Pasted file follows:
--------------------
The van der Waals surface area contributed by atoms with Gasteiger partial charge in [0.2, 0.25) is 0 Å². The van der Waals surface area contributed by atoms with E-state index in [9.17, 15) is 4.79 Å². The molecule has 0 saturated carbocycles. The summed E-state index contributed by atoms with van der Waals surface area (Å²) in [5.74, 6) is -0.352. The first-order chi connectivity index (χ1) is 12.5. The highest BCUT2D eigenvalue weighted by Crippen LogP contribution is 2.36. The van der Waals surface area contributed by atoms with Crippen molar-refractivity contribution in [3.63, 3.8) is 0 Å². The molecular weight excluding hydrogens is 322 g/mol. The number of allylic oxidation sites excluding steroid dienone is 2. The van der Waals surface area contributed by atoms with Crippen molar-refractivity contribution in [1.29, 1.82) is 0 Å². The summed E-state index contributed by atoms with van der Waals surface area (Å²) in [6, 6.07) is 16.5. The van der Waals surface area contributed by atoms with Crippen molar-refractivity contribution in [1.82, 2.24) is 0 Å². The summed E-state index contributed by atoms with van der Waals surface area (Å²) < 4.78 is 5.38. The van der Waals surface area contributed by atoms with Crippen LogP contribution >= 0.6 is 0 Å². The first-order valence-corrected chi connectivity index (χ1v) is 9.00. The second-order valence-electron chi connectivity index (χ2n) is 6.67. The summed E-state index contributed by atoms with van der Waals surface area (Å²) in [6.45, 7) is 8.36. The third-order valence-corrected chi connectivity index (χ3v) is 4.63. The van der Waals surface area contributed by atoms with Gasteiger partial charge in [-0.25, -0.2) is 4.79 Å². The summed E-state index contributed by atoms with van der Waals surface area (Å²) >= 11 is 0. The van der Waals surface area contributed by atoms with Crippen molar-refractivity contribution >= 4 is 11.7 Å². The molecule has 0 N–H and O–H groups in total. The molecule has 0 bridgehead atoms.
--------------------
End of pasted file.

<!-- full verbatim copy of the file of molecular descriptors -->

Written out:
The van der Waals surface area contributed by atoms with Gasteiger partial charge in [0.2, 0.25) is 0 Å². The van der Waals surface area contributed by atoms with E-state index in [9.17, 15) is 4.79 Å². The molecule has 0 saturated carbocycles. The summed E-state index contributed by atoms with van der Waals surface area (Å²) in [5.74, 6) is -0.352. The first-order chi connectivity index (χ1) is 12.5. The highest BCUT2D eigenvalue weighted by Crippen LogP contribution is 2.36. The van der Waals surface area contributed by atoms with Crippen molar-refractivity contribution in [3.63, 3.8) is 0 Å². The molecular weight excluding hydrogens is 322 g/mol. The number of allylic oxidation sites excluding steroid dienone is 2. The van der Waals surface area contributed by atoms with Crippen molar-refractivity contribution in [1.29, 1.82) is 0 Å². The summed E-state index contributed by atoms with van der Waals surface area (Å²) in [6, 6.07) is 16.5. The van der Waals surface area contributed by atoms with Crippen molar-refractivity contribution in [1.82, 2.24) is 0 Å². The summed E-state index contributed by atoms with van der Waals surface area (Å²) < 4.78 is 5.38. The van der Waals surface area contributed by atoms with Crippen LogP contribution >= 0.6 is 0 Å². The first-order valence-corrected chi connectivity index (χ1v) is 9.00. The second-order valence-electron chi connectivity index (χ2n) is 6.67. The summed E-state index contributed by atoms with van der Waals surface area (Å²) in [6.45, 7) is 8.36. The third-order valence-corrected chi connectivity index (χ3v) is 4.63. The van der Waals surface area contributed by atoms with Gasteiger partial charge in [-0.25, -0.2) is 4.79 Å². The summed E-state index contributed by atoms with van der Waals surface area (Å²) >= 11 is 0. The van der Waals surface area contributed by atoms with Crippen molar-refractivity contribution >= 4 is 11.7 Å². The molecule has 0 N–H and O–H groups in total. The molecule has 0 bridgehead atoms.